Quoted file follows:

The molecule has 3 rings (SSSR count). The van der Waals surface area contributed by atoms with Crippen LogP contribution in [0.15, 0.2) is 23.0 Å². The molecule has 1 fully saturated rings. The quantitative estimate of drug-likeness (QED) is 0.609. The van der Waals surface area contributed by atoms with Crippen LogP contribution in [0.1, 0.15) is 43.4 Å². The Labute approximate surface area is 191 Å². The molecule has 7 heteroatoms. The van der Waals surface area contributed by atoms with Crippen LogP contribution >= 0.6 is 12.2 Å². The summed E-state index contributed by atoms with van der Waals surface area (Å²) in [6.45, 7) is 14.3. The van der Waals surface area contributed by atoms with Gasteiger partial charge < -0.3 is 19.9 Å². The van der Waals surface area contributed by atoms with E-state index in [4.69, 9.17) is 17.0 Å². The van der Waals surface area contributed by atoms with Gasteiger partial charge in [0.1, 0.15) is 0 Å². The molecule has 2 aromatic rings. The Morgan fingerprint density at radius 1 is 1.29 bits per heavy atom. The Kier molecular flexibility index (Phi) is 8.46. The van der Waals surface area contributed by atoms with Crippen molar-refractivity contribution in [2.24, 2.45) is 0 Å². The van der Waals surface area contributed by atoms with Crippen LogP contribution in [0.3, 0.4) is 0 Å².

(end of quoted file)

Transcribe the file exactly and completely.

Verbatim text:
The molecule has 3 rings (SSSR count). The van der Waals surface area contributed by atoms with Crippen LogP contribution in [0.15, 0.2) is 23.0 Å². The molecule has 1 fully saturated rings. The quantitative estimate of drug-likeness (QED) is 0.609. The van der Waals surface area contributed by atoms with Crippen LogP contribution in [0.1, 0.15) is 43.4 Å². The Labute approximate surface area is 191 Å². The molecule has 7 heteroatoms. The van der Waals surface area contributed by atoms with Crippen LogP contribution >= 0.6 is 12.2 Å². The summed E-state index contributed by atoms with van der Waals surface area (Å²) in [6.45, 7) is 14.3. The van der Waals surface area contributed by atoms with Gasteiger partial charge < -0.3 is 19.9 Å². The van der Waals surface area contributed by atoms with E-state index in [4.69, 9.17) is 17.0 Å². The van der Waals surface area contributed by atoms with Gasteiger partial charge in [0.1, 0.15) is 0 Å². The molecule has 2 aromatic rings. The Morgan fingerprint density at radius 1 is 1.29 bits per heavy atom. The Kier molecular flexibility index (Phi) is 8.46. The van der Waals surface area contributed by atoms with Crippen molar-refractivity contribution in [2.24, 2.45) is 0 Å². The van der Waals surface area contributed by atoms with Crippen LogP contribution in [0.3, 0.4) is 0 Å².